My Books

Wednesday, December 15, 2010

Fabulous review of Love of a Stonemason

Crystal Fulcher reviewed my novel Love of a Stonemason on her blog My Reading Room.

About the book:
The young painter, Karla Bocelli, is no stranger to loss. When she was five years old, her mother died in a car crash in the south of Switzerland. Her Peruvian father lives at the other end of the world, and a year ago, her aunt and guardian passed away. Now, at age twenty-four, Karla almost gets hit by a speeding car. As if this wasn't fateful enough, Andreas, the driver, turns out to be a sculptor and carver of tombstones. In spite of his profession, Andreas is anything but morbid. Quick-tempered and intense, he exudes a rough-and-tumble energy. After a tumultuous start of their relationship, Karla comes to see in Andreas the "rock in her life," the perfect antidote to her fears of abandonment and bouts of depression. Andreas, however, wrestles with his own ghosts: an alcoholic father who abused him as a child and his own fits of anger. Together, the two artists must confront the demons that haunt them.

Love of a Stonemason is a story about the struggle of two artists with their past, their family, their creativity, and their love for each other. Told from the point of view of Karla, it depicts the world through her painter's sensibility. It takes the reader on a journey full of sights, smells, tastes, and sounds from the south of Switzerland to Italy and the Peruvian Andes.


And here is what the reviewer had to say:

The first thing that went through my mind when I finished this book on Friday night was simply "Wow". I felt like I had been told a full story and while I wanted more of Karla and Andreas at the end, the story really was complete. I don't know when was the last time I truly felt that when I finished a book. Ms. Polkinhorn did a magnificient job crafting this story and getting it on the page. The characters, scenery and happenings in the book really came alive for me and I felt like I was watching and feeling Karla and Andreas through the full book.

How to classify this book - I first thought it sounded like a romance, but after finishing it, I would say it is more general fiction. Romance is key, Karla and Andreas' relationship is very key to the book. But most romance novels stop after dating and marriage usually, sometimes with glimpses of family life if there are several books in a series. The beauty of Ms. Polkinhorn's novel is that it continues through the years after they marry and delves much deeper into the characters of Karla and Andreas as they tackle the new ups and downs of marriage, of their art and of family.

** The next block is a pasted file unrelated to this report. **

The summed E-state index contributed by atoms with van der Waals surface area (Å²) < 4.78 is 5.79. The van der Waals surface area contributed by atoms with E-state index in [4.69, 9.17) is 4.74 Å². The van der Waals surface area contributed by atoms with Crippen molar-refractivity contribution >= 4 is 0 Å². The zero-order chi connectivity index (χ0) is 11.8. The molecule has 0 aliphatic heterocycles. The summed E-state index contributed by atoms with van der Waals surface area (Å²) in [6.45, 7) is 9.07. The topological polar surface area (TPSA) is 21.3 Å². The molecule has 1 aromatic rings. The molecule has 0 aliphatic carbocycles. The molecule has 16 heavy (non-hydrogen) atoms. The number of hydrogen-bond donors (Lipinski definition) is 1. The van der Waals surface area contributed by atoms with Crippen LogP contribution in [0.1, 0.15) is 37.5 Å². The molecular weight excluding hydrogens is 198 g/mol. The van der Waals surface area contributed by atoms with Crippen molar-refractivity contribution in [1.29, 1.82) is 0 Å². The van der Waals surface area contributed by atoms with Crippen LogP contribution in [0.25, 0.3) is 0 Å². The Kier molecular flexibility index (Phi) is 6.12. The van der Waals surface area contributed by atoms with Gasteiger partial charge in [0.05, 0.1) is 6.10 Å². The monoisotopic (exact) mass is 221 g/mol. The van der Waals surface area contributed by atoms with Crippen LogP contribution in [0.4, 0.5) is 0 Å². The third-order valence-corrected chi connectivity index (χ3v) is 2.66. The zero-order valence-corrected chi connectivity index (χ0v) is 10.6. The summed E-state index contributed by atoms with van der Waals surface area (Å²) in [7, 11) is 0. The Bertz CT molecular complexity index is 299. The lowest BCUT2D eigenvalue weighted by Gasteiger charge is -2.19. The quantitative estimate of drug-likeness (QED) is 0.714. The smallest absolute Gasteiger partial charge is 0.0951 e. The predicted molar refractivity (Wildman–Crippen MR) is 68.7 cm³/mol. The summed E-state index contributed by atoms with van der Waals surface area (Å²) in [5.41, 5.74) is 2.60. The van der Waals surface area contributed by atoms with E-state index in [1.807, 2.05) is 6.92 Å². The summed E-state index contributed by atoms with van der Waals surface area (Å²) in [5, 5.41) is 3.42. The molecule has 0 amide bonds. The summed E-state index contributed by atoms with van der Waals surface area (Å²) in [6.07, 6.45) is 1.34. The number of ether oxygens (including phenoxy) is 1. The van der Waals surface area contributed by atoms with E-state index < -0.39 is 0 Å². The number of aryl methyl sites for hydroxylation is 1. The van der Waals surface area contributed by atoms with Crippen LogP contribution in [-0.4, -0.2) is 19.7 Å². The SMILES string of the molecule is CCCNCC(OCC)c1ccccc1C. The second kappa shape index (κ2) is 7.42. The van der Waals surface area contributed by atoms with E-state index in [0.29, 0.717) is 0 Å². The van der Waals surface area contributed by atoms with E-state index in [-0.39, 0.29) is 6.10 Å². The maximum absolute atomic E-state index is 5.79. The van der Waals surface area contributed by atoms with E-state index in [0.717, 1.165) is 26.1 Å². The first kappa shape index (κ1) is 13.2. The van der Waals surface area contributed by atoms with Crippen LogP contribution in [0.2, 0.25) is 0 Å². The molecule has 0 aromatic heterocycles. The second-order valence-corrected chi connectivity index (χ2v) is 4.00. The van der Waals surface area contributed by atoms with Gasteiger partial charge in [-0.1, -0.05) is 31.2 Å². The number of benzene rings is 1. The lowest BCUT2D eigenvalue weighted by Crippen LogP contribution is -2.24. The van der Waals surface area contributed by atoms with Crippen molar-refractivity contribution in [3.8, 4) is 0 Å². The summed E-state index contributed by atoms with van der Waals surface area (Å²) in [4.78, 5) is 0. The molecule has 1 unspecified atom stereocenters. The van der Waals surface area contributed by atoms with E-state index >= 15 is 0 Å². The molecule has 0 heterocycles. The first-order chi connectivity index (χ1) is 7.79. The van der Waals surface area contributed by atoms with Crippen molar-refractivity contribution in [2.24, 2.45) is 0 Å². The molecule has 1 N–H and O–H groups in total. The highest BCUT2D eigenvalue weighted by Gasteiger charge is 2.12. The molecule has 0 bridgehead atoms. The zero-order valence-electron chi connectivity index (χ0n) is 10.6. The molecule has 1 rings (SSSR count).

Love of a Stonemason never lags in plot. Whether you are looking into depression, the ups of a great art career, the separation (distance-wise) of Andreas and Karla, starting a family, all of this flowed together so well and made a great story. I was never bored and wondering when something good would happen. It was all interesting and attention getting. It's as edge-of-your-seat as a non-thriller work can get. I was always wondering what would happen next, what aspect of life would be shown.

The realism is beautiful too. Love of a Stonemason truly shows the ups and downs of life, love and family. No family or person is perfect, there are always problems and always two sides to a story and that is what this book really looks into. I love that every aspect is shown and I really enjoyed the growth of the characters. Andreas and Karla are not superficial, you really get to know them through the whole book. I felt as though I knew them personally. The foreign setting and descriptions of landscapes and cities is also well-done. I also enjoyed learning about the art world, something that never really interested me before, but the author does a great job of making it interesting.